/home/derek/go/src/github.com/golang/go/src/runtime/asm_amd64.s:298 +0x79 fp=0x7fffffffeac0 sp=0x7fffffffeab8

1463170494
Starting a bunch of goroutines...
fatal error: runtime.SetFinalizer: finalizer already set

runtime stack:
runtime.throw(0x4c366d, 0x2b)
/home/derek/go/src/github.com/golang/go/src/runtime/panic.go:566 +0x8b fp=0xc420067f48 sp=0xc420067f30
runtime.SetFinalizer.func2()
/home/derek/go/src/github.com/golang/go/src/runtime/mfinal.go:375 +0x73 fp=0xc420067f80 sp=0xc420067f48
runtime.systemstack(0xc420019500)
/home/derek/go/src/github.com/golang/go/src/runtime/asm_amd64.s:298 +0x79 fp=0xc420067f88 sp=0xc420067f80

1463171133
Starting a bunch of goroutines...
fatal error: runtime.SetFinalizer: finalizer already set

runtime stack:
runtime.throw(0x4c366d, 0x2b)
/home/derek/go/src/github.com/golang/go/src/runtime/panic.go:566 +0x8b fp=0xc4202cbf48 sp=0xc4202cbf30
runtime.SetFinalizer.func2()
/home/derek/go/src/github.com/golang/go/src/runtime/mfinal.go:375 +0x73 fp=0xc4202cbf80 sp=0xc4202cbf48
runtime.systemstack(0xc42001c000)
/home/derek/go/src/github.com/golang/go/src/runtime/asm_amd64.s:298 +0x79 fp=0xc4202cbf88 sp=0xc4202cbf80

@aclements https://github.com/aclements: I will try your patch next.
One variable at a time.


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#15658 (comment)

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RLH commented May 14, 2016

The "fatal error: runtime.SetFinalizer: finalizer already set" bug I was
seeing a few days ago were on the 1.8 dev.garbage branch and the result of
a TOC write barrier not marking an object as being published, TOC doing a
rollback, and reallocating a new object over an old one. Both objects had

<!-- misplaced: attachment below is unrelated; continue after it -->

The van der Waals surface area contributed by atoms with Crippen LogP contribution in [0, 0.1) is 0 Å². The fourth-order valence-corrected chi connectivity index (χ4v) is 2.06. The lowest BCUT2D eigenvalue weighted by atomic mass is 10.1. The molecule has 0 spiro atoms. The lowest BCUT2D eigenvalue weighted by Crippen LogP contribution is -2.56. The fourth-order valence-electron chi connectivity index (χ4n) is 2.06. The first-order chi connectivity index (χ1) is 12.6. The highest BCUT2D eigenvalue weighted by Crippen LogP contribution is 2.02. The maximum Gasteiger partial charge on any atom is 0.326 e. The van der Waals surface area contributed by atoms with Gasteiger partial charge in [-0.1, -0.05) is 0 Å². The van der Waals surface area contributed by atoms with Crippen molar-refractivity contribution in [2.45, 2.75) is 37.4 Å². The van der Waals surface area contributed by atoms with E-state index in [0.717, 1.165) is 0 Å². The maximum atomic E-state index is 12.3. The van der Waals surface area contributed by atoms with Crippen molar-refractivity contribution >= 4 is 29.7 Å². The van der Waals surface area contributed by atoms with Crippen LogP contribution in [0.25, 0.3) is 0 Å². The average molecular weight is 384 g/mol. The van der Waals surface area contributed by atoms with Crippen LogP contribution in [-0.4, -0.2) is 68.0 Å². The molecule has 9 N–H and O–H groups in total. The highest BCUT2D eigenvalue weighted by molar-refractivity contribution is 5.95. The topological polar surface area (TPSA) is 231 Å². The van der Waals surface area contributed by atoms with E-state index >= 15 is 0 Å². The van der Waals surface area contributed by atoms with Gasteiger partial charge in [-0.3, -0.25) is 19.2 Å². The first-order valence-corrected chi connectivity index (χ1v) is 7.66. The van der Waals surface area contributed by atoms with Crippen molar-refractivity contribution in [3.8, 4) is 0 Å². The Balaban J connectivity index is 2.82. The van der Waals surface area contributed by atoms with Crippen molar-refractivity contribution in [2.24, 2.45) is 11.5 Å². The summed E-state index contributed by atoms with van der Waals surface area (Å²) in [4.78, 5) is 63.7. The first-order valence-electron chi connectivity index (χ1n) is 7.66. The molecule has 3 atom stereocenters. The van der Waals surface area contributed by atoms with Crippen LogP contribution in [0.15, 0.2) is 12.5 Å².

finalizers and the bug was tripped.

None of the TOC code is in 1.7 or for that matter on TIP. I can force
myself to imagine that the 1.7 allocCache code could cause a similar
situation if the allocCache and bitmaps were not coherent. but if that were
the case it would expect lots of failures all over the place and across all
platforms, not just freeBSD.

On Fri, May 13, 2016 at 6:47 PM, Derek Marcotte notifications@github.com
wrote:

Here's the heads of a bunch of logs with the epoch at the start of the
process, so you can see the interval. I suspected a race vs. memory
corruption because by and large it is the finalizer already set that
crashes the process. I thought maybe the gc was setting these as free (or
otherwise touching them) before the SetFinalizer had a chance to set their
value.

I didn't include too many of them in my initial report, because I thought
they were largely redundant.

@bradfitz https://github.com/bradfitz: these logs are against master:

1463168442
Starting a bunch of goroutines...
fatal error: runtime.SetFinalizer: finalizer already set

runtime stack:
runtime.throw(0x4c366d, 0x2b)
/home/derek/go/src/github.com/golang/go/src/runtime/panic.go:566 +0x8b fp=0xc420059f48 sp=0xc420059f30
runtime.SetFinalizer.func2()
/home/derek/go/src/github.com/golang/go/src/runtime/mfinal.go:375 +0x73 fp=0xc420059f80 sp=0xc420059f48
runtime.systemstack(0xc420019500)
/home/derek/go/src/github.com/golang/go/src/runtime/asm_amd64.s:298 +0x79 fp=0xc420059f88 sp=0xc420059f80

1463170469
Starting a bunch of goroutines...
fatal error: runtime.SetFinalizer: finalizer already set

runtime stack:
runtime.throw(0x4c366d, 0x2b)
/home/derek/go/src/github.com/golang/go/src/runtime/panic.go:566 +0x8b fp=0x7fffffffea80 sp=0x7fffffffea68
runtime.SetFinalizer.func2()
/home/derek/go/src/github.com/golang/go/src/runtime/mfinal.go:375 +0x73 fp=0x7fffffffeab8 sp=0x7fffffffea80
runtime.systemstack(0x52ad00)
/home/derek/go/src/github.com/golang/go/src/runtime/asm_amd64.s:298 +0x79 fp=0x7fffffffeac0 sp=0x7fffffffeab8

1463170494
Starting a bunch of goroutines...
fatal error: runtime.SetFinalizer: finalizer already set

runtime stack:
runtime.throw(0x4c366d, 0x2b)
/home/derek/go/src/github.com/golang/go/src/runtime/panic.go:566 +0x8b fp=0xc420067f48 sp=0xc420067f30
runtime.SetFinalizer.func2()
/home/derek/go/src/github.com/golang/go/src/runtime/mfinal.go:375 +0x73 fp=0xc420067f80 sp=0xc420067f48
runtime.systemstack(0xc420019500)
/home/derek/go/src/github.com/golang/go/src/runtime/asm_amd64.s:298 +0x79 fp=0xc420067f88 sp=0xc420067f80

1463171133
Starting a bunch of goroutines...
fatal error: runtime.SetFinalizer: finalizer already set

runtime stack:
runtime.throw(0x4c366d, 0x2b)
/home/derek/go/src/github.com/golang/go/src/runtime/panic.go:566 +0x8b fp=0xc4202cbf48 sp=0xc4202cbf30
runtime.SetFinalizer.func2()
/home/derek/go/src/github.com/golang/go/src/runtime/mfinal.go:375 +0x73 fp=0xc4202cbf80 sp=0xc4202cbf48
runtime.systemstack(0xc42001c000)
/home/derek/go/src/github.com/golang/go/src/runtime/asm_amd64.s:298 +0x79 fp=0xc4202cbf88 sp=0xc4202cbf80